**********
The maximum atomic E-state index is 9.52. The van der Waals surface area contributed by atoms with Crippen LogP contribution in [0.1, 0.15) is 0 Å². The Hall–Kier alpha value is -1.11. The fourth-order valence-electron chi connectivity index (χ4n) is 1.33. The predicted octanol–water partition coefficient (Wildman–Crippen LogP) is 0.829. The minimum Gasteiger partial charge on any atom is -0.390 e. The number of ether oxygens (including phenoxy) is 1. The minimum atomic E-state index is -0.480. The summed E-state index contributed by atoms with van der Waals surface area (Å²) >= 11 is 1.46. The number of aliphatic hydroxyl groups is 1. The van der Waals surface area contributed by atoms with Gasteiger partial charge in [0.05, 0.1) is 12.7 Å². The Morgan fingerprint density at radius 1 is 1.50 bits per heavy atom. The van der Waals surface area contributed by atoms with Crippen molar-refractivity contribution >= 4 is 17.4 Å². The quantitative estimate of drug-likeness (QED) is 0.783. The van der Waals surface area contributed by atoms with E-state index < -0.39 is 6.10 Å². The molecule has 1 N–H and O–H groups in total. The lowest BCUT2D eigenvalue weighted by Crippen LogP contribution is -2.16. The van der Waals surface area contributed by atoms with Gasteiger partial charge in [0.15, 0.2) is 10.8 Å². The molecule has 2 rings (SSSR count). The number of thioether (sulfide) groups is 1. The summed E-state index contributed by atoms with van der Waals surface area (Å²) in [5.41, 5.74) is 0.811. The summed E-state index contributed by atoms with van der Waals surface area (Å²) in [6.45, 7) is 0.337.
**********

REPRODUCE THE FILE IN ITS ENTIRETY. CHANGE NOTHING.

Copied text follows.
The maximum atomic E-state index is 9.52. The van der Waals surface area contributed by atoms with Crippen LogP contribution in [0.1, 0.15) is 0 Å². The Hall–Kier alpha value is -1.11. The fourth-order valence-electron chi connectivity index (χ4n) is 1.33. The predicted octanol–water partition coefficient (Wildman–Crippen LogP) is 0.829. The minimum Gasteiger partial charge on any atom is -0.390 e. The number of ether oxygens (including phenoxy) is 1. The minimum atomic E-state index is -0.480. The summed E-state index contributed by atoms with van der Waals surface area (Å²) >= 11 is 1.46. The number of aliphatic hydroxyl groups is 1. The van der Waals surface area contributed by atoms with Gasteiger partial charge in [0.05, 0.1) is 12.7 Å². The Morgan fingerprint density at radius 1 is 1.50 bits per heavy atom. The van der Waals surface area contributed by atoms with Crippen molar-refractivity contribution >= 4 is 17.4 Å². The quantitative estimate of drug-likeness (QED) is 0.783. The van der Waals surface area contributed by atoms with E-state index < -0.39 is 6.10 Å². The molecule has 1 N–H and O–H groups in total. The lowest BCUT2D eigenvalue weighted by Crippen LogP contribution is -2.16. The van der Waals surface area contributed by atoms with Gasteiger partial charge in [0.15, 0.2) is 10.8 Å². The molecule has 2 rings (SSSR count). The number of thioether (sulfide) groups is 1. The summed E-state index contributed by atoms with van der Waals surface area (Å²) in [5.41, 5.74) is 0.811. The summed E-state index contributed by atoms with van der Waals surface area (Å²) in [6.45, 7) is 0.337.